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Hmm, well I have a Master's Degree in something called Computational Neuroscience, an enterprise devoted to looking at the nervous system as a computational device.

Regarding your statements about associative memory, if the title of your post limited the discussion to the memory retrieval function of the brain, then your assertion would then be 1/2 OK... 1/2OK because there are two types of memory: declarative and procedural. Declarative memory is: "my name is bob" Procedural memory is how you remember how to throw darts --- the set of procedures to do something. What you (and all other posts) were discussing was declarative memory.

One neat thing about the brain is fault tolerance, meaning, that unlike a computer program, it can still manage to perform tasks in spite of input or self degradation. That is to say, a Perl program won't run at all once it is missing one semicolon and all searches for Purl will fail all associative search engines, but any human would be able to deal with the poor input and still make the relation after that night of drunken-ness.

Also, memory plays important part in other brain tasks. Take Neural Robotics, where robots perform various tasks (reaching and grasping, walking, etc.) based understandings of how mammals do it. Because the more times you do it, the better you get. But another thing that the brain is doing during this task is motor refinement via visual feedback. Meaning, you are looking at the act and based on what your brain "sees", the brain then refines the motor commands. And the motor commands are largely just increases or decreases in excitation to the muscles. This is brain controlled, but certainly has very little to do with association.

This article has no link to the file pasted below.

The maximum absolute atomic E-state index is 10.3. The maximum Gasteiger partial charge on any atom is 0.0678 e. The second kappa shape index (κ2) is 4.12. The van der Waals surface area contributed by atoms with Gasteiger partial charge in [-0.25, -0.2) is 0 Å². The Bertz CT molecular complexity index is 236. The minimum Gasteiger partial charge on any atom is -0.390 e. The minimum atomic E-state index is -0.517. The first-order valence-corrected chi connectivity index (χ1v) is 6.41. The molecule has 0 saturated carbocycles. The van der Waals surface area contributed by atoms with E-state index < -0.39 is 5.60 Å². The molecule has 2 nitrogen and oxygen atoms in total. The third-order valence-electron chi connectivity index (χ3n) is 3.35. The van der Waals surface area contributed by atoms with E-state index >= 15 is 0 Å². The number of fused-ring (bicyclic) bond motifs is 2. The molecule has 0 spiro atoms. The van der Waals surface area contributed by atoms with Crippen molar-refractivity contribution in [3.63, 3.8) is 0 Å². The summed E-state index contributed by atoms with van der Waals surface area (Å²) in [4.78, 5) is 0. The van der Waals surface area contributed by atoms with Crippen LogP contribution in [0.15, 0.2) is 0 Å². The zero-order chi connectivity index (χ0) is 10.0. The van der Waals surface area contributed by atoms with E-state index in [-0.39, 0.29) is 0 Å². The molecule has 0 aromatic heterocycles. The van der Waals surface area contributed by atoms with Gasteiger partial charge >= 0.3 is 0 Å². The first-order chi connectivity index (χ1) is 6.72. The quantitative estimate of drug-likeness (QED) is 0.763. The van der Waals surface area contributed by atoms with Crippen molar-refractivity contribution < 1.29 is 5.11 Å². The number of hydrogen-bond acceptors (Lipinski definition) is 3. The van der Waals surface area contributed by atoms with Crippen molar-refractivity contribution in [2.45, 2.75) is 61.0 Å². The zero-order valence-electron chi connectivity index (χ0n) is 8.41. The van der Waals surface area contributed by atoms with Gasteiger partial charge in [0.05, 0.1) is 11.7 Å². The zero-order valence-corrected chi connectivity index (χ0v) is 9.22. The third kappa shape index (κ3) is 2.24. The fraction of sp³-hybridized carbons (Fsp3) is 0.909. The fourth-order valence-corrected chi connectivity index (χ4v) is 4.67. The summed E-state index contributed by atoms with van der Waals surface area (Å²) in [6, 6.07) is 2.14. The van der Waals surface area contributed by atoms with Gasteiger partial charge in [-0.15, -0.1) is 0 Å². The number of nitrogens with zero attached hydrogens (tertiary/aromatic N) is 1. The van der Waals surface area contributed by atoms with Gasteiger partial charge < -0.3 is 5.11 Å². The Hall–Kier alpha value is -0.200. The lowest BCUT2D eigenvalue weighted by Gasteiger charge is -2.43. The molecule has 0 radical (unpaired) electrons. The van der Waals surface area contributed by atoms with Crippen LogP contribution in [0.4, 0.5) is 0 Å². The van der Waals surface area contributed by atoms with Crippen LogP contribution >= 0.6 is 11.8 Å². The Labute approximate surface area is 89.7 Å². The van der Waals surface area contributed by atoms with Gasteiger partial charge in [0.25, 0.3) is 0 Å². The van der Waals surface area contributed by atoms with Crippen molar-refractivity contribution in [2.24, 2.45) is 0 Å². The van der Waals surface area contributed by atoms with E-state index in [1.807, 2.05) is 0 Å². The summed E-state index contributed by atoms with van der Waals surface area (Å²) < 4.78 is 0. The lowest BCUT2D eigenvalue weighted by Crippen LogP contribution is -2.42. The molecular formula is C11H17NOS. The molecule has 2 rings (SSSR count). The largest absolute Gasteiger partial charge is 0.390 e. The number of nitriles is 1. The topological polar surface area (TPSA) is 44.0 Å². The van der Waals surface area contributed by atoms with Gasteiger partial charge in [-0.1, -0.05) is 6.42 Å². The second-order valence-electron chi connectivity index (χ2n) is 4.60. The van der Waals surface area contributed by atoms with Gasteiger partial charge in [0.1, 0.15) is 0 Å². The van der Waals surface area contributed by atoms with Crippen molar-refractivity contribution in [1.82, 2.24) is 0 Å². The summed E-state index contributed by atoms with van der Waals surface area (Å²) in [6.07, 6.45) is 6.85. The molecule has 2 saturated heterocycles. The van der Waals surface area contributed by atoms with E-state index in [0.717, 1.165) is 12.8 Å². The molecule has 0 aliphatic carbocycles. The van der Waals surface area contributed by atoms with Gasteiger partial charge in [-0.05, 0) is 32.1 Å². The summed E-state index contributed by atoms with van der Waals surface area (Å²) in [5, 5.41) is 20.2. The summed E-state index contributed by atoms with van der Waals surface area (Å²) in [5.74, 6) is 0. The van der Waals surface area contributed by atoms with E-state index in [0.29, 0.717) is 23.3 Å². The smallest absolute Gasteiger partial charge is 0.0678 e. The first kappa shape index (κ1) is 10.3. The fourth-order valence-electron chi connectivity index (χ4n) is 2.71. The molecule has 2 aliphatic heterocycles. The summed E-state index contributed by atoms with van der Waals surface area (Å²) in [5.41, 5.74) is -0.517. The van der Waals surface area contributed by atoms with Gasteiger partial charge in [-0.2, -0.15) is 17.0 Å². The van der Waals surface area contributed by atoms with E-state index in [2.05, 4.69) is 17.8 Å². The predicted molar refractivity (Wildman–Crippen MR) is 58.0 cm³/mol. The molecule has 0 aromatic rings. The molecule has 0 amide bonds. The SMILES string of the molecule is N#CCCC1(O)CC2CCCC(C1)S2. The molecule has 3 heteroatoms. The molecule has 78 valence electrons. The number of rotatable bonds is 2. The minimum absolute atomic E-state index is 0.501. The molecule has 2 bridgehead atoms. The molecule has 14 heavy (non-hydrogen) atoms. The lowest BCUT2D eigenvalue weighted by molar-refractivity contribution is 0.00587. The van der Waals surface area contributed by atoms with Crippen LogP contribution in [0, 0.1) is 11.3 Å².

Finally, most of the best programs which attempt to simulate brain function have had to make serious re-considerations based on real physiological evidence from the brain. Both biological and artificial neural networks up until last year both used fixed numbers of inputs to the neurons and attempted to store memory in weights. The artificial weights were simple numbers and the biological weights were more complex and biochemically based. But in both cases, they assumed fixed connections between cells. But G.G. Turrigiano of UCSD, in Thinking globally, acting locally: AMPA receptor turnover and synaptic strength. Neuron. 1998 Nov;21(5):933-5 (you have to pay for online access to this paper --- no href provided) showed that no brain cell has the same synapses permanently. This means that even though the brain has relatively constant memory store, the memory can't be in the synapses because the receptors are constantly turning over.


In reply to RE: How do our brains work? by princepawn
in thread How do our brains work? by japhy

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